Each Monday, staff writers Kevin Melrose and Steve Sunu discuss their five favorite covers from the previous Wednesday's new comic releases, selecting from among them CBR's Cover of the Week.
This week, Batwoman and Wonder Woman draw on Pegasus, Sirocca creeps up on Diana, the Shadow knows (how to ride a motorcycle), Captain America stands tall and Daredevil swings past guns, and ammo and … bodies?
Keep reading for Kevin and Steve's favorites from the week Nov. 21, and then discuss your choices in the CBR forums.
The talented J.H. Williams III borrows imagery from classic Westerns to depict a meeting at sunrise (or it that sundown?) between Batwoman and Wonder Woman and Medusa's son Pegasus. Even in his sorry condition, he cuts a fine figure against a backdrop right out of a John Huston film. And of course, it's impossible to overlook the reverse silhouette of Medusa following the curves of his decaying body like a bizarre tattoo. -- Kevin Melrose
Paolo Rivera continues to produce unique and interesting covers for "Daredevil," this time placing the Man Without Fear squarely in the center of all manner of firearms. The cover is a perfectly subtle summary of the story within, allowing Rivera to experiment with headless bodies, rocket launchers, bullets and more. The image gives the illusion of Daredevil dodging an oncoming onslaught as the headless bodies stand vigilant -- an interesting choice considering Daredevil's blindness. -- Steve Sunu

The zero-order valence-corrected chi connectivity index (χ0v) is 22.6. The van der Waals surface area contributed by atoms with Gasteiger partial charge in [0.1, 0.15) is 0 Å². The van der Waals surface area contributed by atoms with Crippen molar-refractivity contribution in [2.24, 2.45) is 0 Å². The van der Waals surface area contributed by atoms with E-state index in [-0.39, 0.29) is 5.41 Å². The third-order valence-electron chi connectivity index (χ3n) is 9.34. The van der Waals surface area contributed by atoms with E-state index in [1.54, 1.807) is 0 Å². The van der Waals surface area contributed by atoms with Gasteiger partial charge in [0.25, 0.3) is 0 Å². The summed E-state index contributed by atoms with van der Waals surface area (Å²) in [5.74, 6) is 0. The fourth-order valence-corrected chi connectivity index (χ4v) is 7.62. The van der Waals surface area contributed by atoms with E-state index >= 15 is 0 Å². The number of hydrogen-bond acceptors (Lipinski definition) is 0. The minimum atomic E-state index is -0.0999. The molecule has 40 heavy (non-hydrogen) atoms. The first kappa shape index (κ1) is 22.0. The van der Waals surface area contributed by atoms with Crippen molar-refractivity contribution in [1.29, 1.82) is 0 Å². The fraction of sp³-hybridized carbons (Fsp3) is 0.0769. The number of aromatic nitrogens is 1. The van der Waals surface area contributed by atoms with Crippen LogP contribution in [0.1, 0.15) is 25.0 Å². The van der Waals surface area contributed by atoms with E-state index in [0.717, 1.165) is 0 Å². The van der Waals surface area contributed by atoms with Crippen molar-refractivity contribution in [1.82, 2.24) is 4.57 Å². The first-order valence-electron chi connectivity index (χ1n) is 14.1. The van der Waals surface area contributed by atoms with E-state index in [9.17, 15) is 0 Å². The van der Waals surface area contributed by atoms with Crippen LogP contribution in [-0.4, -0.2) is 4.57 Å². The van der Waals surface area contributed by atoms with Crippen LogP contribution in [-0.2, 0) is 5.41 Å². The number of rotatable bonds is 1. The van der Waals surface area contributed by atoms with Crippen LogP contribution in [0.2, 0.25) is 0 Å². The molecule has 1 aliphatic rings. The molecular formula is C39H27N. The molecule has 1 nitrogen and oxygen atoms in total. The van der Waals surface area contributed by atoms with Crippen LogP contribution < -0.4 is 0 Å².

Alex Ross' covers exude gravitas, but they sometimes feel static and posed, a byproduct of his photorealistic style. Not so with his cover for "The Shadow" which, even with its muted palette, crackles with energy. The best part of the image is how the streaking bullets form speed lines around the Shadow, reinforcing the sense that his motorcycle is in motion. -- Kevin Melrose
While Cliff Chiang's Wonder Woman is always impressive, it's the character in the background, Sirocca, that really makes this cover. Her hair forms a skull whose wisps intersect with the flame and smoke from Diana's torch; it's a subtle detail, but one that really pulls the image together in a less overt manner. -- Steve Sunu
Paolo Rivera makes a second appearance this week with a variant cover that's decidedly different from what we've become accustomed to seeing from him on "Daredevil." For "Captain America" #1, he draws upon World War II propaganda posters to create an image of the Sentinel of Liberty standing, quite literally, against an assault by tyranny, corruption, injustice, etc. Rivera walks through the creation process on his blog. -- Kevin Melrose